Blanco’s continued in business until 1933 but not without problems. In 1917 a plan to add two stories to the restaurant was abandoned, perhaps because of the looming nationwide ban on the sale of alcohol. Prohibition in 1919 was indeed a blow to fine dining establishments such as Blanco’s. The restaurant blithely advertised in 1919, “Good-bye to good old wines. Good-bye to good old times. But good eats will remain.” But it was becoming increasingly difficult to operate a high-living restaurant in the style Blanco’s was accustomed to. In 1921 its manager was arrested for not keeping a register of transient guests at Blanco’s Annex, the hotel next door which the restaurant had constructed in 1908 and opened the next year.

Few San Franciscans would have failed to realize the significance of this infraction, even if they did not recall Blanco’s “scandal” of 1912. In July of that year a Sausalito woman hired detectives to shadow her husband who was enjoying a romantic dinner at Blanco’s in the company of another woman. Spotting the detectives but not knowing who was under surveillance, Blanco’s manager went from table to table notifying all the guests of the detectives at work. Numbers of couples made a quick exit from the back door. Needless to say, the privacy curtains on the mezzanine booths shown in the ca. 1915 postcard were more than merely decorative.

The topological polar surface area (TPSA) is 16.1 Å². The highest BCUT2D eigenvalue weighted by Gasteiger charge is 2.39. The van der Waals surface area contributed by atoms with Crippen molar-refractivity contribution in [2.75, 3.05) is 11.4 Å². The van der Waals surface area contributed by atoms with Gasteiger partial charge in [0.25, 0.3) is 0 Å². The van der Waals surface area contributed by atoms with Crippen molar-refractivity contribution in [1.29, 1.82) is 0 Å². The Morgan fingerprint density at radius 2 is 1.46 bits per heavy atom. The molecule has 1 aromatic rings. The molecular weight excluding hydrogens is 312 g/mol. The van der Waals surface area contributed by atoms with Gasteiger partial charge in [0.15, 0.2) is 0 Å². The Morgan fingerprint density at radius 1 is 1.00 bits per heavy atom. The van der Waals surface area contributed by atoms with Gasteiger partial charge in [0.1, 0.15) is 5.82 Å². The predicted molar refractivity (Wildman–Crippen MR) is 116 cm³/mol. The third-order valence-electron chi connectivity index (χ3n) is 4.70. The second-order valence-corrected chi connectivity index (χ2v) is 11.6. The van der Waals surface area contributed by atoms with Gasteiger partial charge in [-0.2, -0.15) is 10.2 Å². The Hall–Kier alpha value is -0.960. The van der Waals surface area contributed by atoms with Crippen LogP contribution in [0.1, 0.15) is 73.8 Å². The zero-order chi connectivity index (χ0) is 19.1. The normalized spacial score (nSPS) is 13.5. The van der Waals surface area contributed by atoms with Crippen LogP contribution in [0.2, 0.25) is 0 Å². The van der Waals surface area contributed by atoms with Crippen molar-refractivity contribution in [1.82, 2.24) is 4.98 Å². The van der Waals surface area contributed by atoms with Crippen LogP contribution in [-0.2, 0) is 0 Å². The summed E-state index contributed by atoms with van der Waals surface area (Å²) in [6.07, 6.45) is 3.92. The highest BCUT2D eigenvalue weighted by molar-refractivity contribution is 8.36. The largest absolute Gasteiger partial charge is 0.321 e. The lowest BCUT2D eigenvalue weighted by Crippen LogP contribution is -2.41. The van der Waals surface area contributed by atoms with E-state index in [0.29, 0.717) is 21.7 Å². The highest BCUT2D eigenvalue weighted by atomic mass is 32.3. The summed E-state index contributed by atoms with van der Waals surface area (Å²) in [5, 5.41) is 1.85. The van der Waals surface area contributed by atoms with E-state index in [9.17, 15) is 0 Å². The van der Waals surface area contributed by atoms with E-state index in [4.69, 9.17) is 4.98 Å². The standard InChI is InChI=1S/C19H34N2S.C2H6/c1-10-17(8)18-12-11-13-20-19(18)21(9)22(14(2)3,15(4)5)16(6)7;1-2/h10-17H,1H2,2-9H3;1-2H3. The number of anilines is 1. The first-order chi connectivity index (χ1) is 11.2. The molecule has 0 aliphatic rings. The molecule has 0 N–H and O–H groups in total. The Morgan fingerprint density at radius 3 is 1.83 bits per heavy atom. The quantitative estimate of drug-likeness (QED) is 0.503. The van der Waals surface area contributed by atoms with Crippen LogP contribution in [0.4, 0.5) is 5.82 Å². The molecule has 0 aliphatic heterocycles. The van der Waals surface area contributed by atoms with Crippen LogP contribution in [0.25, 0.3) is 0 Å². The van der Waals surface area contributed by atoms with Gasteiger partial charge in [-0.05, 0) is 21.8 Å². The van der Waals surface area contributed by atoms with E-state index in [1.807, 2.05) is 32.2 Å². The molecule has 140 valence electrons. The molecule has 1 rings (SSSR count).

Yet, despite all, Blanco’s carried on and was recommended in San Francisco guide books of the 1920s. It is ironic that it made it through Prohibition yet failed just as alcohol was becoming legal once again in 1933.

In 1934 the contents of both the restaurant and hotel were sold off, including fine china, silver-plated cutlery, tapestry panels and hangings, 40 copper stock pots, French furniture, bronze statuary, and 140 Viennese arm chairs.

blanco'smusicboxpostcard